We did an export of about 9 GB, which lasts about 4 hours \!!! ... and now a colleague is still working on creating the new db and doing the import.
Tomorrow I will try to have a look on the other RHEL VM's with Oracle on ESX 3.0.1.
we didn't have the time to do further testing. but I keep the Oracle export and during the next days I will setup a fresh VM RHEL 4U4 or 4U5 x86_64 on ESX with Oracle 22.214.171.124 64bit.
We will create the same DB as on the HP Proliant and then we plan do to some performance testing.
Hi all ,
we're experiencing the same performance problem with oracle. However our installation is on Windows X32.
I'm interested in any tips you can provide . I'll give a try disabling the vmware tools
sorry for delay. In the meantime I have created a VM with RHEL 4 U5 x86_64 and we installed Oracle 126.96.36.199 64bit, we ran the import and the customer checked his application and everything is running fine. So ... sorry, we didn't find the reason for that strange behaviour, but at the end we are happy to get up & running on a new VM.
Me again giving an update :
the problem was / is that we ran too much VM's in the HA DRS cluster.
So we had memory overcomittment.
What happens then ? ballooning is active in nearly every VM. This ended up
in oom (out of memory) killer problems because the oom killer killed big oracle processes.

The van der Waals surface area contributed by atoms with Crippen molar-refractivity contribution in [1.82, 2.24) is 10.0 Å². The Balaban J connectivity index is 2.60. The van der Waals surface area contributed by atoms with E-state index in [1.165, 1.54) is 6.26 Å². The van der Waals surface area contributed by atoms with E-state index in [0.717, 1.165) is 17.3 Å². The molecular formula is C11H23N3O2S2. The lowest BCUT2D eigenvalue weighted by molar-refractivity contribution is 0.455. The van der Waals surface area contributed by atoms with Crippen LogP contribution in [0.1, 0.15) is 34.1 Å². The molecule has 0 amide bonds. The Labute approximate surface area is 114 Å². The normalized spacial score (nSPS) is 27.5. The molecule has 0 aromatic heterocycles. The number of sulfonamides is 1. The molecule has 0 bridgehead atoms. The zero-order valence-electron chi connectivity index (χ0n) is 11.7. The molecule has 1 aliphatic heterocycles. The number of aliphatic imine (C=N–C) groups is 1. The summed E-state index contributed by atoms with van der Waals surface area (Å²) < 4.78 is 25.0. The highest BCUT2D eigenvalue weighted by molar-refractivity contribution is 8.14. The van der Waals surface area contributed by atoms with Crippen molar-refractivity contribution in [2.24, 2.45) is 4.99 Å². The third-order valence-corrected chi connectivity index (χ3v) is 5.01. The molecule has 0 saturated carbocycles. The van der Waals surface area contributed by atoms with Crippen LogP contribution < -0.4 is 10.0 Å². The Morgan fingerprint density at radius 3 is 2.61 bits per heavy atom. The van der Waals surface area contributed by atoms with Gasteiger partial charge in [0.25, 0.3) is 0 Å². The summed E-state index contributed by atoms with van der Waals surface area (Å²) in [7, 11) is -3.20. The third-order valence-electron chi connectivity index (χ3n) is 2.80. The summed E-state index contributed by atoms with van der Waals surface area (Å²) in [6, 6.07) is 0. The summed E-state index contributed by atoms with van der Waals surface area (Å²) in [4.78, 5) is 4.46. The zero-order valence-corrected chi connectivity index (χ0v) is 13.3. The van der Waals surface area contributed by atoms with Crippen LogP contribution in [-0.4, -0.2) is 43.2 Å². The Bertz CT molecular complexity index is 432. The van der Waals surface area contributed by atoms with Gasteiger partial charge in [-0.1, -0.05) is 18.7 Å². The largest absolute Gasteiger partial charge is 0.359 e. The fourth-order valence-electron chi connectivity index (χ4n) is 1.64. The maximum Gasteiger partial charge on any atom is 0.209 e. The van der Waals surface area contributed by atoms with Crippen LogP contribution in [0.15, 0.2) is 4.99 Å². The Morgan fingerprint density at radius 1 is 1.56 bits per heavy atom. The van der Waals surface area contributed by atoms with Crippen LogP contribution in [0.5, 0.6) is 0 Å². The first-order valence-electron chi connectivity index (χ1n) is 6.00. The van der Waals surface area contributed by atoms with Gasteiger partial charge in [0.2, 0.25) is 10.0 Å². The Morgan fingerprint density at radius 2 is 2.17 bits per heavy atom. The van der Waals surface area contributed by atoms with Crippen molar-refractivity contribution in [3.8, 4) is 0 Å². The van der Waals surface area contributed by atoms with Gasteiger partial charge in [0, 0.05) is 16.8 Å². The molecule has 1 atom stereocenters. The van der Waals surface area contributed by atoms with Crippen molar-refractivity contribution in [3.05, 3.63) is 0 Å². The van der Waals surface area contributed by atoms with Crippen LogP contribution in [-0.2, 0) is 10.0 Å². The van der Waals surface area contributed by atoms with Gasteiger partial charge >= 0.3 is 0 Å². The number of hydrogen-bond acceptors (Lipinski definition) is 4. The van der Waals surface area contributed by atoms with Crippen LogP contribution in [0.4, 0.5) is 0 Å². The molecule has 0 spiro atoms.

So we disabled ballooning for this RHEL Linux VM's usind sched.mem.maxmemclt = 0.
So ballooning was inactive, but I forgot the fact that ESX will then swap out memory of the VM ... at this time we didn't had the performance graphs running. Now using VCenter 2.0.1 Patch 2 or 2.0.2 we have the graphs and we could see that massive swapping was done on this VM. ... :o( ... So finally I set the memory reservation Min = Max.
Now we have no ballooning and no swapping ... and the Oracle DB runs with sufficient performance.
In the meanwhile we also found that this VM resides on a mirrored LUN on a Hitachi SAN. The LUN is mirrored with Truecopy and this degrades performance and the LUN resides on the same RAID group where also big HP/UX Systems are doing heavy I/O on it ....
So now that we have installed some more ESX servers we don't have memory overcomittment and the actual SAN HDS Thunderbird 9500 will be replaced by a HP XP 24000 where we will do a detailed planning about LUN*s and hosts that need access to the SAN ...
But all that analyzing during the last months was very frustrating ...
In the meanwhile RHEL 4.5 is also supported by VMware ... and that makes me happy ;o)
Bye bye !
no. We have a mixed environment running about 350 VM's ( different RHEL and Windows versions).
We only changed the memory reservation for some "critical" RHEL + Oracle VM's because that were the only VM's where those problems occured.
With Windows there were no ballooning problems so we kept all our default values.
The parameter for disabling ballooning is not needed if I set memory reservation Min = Max.
In addition we temporarily disabled tranparent memory sharing but I can not give you an answer if the VM is running "better" than with memory sharing.